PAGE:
THIS week ten years ago, the full extent of the Government’s spending cuts were revealed as North-East councils were ordered to find £200m of savings.

The Northern Echo:

The region’s councils were to have their Government grant cut by an average of 6.64 per cent, while some local authorities in the south would largely escape the pain.

Town hall bosses reeling from the settlement were given accounting advice by the Communities Secretary Eric Pickles.

The Northern Echo:

He said they should merge departments with neighbouring councils, rather than slashing front line services, such as closing libraries.

He spoke out before revealing that the region’s 18 authorities would have to find savings of £204.1m next year.

Also that week, controversial plans to build a £1.4bn waste incinerator were approved by councillors under the watchful eyes of police.

The Northern Echo:

Extra security measures were in place for the meeting of North Yorkshire County Council, after threatening letters were sent to councillors, and in anticipation of the large turnout of protestors.

Police stood outside County Hall, Northallerton, while council security staff stood in the council chamber.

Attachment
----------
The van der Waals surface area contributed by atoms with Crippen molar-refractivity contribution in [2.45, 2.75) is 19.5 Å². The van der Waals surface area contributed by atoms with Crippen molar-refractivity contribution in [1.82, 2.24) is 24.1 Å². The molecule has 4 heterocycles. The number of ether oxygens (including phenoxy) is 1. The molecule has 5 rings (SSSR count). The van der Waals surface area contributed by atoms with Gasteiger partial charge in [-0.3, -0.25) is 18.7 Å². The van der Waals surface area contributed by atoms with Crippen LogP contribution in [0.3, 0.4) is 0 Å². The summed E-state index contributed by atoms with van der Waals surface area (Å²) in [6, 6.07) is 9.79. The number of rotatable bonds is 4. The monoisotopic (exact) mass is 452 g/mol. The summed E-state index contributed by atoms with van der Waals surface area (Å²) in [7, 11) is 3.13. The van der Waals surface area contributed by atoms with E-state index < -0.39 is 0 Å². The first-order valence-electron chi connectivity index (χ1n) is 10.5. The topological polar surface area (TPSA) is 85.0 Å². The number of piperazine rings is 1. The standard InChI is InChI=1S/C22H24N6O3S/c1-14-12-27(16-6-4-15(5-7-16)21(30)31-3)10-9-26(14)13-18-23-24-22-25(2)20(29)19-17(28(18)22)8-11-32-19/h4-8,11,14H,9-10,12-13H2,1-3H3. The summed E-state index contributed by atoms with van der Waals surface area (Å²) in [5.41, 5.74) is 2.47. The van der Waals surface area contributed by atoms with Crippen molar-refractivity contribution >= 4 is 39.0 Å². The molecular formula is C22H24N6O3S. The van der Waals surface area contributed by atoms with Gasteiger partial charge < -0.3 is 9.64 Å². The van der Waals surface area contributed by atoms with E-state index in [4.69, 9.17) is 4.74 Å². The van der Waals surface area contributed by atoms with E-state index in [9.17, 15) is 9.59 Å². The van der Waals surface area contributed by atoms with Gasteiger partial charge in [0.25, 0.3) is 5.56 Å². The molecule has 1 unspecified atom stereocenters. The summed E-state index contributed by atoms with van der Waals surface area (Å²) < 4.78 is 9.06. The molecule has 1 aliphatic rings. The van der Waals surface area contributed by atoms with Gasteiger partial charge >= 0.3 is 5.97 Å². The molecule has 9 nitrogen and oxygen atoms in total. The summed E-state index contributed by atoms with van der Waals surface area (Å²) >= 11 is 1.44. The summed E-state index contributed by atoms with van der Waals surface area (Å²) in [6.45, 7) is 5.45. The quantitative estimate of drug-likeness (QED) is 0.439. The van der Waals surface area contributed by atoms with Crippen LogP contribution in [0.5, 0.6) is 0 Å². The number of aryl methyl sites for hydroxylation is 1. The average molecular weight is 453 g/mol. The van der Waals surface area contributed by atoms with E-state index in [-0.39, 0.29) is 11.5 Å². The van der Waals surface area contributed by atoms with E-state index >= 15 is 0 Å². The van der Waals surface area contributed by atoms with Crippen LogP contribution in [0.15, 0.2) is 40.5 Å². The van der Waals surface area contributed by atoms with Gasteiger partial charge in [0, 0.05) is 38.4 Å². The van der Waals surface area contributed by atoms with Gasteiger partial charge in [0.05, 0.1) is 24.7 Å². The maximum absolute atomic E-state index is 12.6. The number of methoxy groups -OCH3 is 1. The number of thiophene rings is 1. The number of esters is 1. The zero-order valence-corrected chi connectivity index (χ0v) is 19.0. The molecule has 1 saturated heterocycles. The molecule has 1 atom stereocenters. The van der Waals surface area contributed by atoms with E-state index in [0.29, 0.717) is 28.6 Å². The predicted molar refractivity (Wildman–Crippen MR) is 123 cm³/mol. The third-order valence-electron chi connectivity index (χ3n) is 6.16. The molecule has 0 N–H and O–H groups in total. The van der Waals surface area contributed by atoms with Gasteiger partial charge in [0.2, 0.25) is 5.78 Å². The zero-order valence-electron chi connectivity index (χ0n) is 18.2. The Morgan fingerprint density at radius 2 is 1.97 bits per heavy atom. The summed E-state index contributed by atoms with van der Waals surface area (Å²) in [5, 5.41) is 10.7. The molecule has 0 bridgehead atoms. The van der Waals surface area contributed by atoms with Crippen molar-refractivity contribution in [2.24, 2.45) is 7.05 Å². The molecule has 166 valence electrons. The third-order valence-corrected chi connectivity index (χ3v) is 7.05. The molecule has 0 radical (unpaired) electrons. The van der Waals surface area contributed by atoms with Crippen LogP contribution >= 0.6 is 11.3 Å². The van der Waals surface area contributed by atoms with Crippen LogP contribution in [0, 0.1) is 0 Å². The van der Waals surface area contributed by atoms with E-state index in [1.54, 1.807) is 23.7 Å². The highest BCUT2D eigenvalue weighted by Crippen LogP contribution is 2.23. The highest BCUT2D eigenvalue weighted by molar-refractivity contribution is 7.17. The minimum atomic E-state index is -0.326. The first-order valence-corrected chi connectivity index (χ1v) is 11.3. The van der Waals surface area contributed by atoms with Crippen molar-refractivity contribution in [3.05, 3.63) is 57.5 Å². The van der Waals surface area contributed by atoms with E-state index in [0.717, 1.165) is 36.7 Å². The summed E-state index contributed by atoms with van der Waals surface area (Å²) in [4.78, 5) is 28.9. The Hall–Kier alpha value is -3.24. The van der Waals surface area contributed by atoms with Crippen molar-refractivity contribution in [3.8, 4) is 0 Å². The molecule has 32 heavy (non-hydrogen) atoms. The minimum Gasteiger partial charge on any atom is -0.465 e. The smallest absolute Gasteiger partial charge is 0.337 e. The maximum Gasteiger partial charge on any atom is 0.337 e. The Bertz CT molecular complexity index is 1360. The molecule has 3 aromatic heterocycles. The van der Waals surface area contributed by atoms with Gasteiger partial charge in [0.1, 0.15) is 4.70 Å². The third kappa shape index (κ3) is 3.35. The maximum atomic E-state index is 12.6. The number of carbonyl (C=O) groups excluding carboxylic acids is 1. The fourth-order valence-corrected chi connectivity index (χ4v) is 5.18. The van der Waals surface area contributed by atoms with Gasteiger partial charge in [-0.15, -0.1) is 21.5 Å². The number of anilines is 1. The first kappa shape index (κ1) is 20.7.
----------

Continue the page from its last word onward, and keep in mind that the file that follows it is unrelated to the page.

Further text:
The Northern Echo:

About 90 members of North Yorkshire Waste Action Group chanted and waved signs outside, led by chairman Steve Wright.

Meanwhile, doctors warned that Britain was facing a major health alert as 11 people in the region were confirmed critically ill with swine flu.

Medical experts were concerned because the return of swine flu had coincided with a drop in the number of people taking free vaccinations – down by 15 per cent in October.

About a million people in the North-East were entitled to the vaccination, which protects against swine flu.

Although the previous year’s swine flu pandemic was officially over, H1N1 was still circulating in the population, along with other flu viruses.

Some of the victims fighting for their lives in the North-East have existing medical conditions.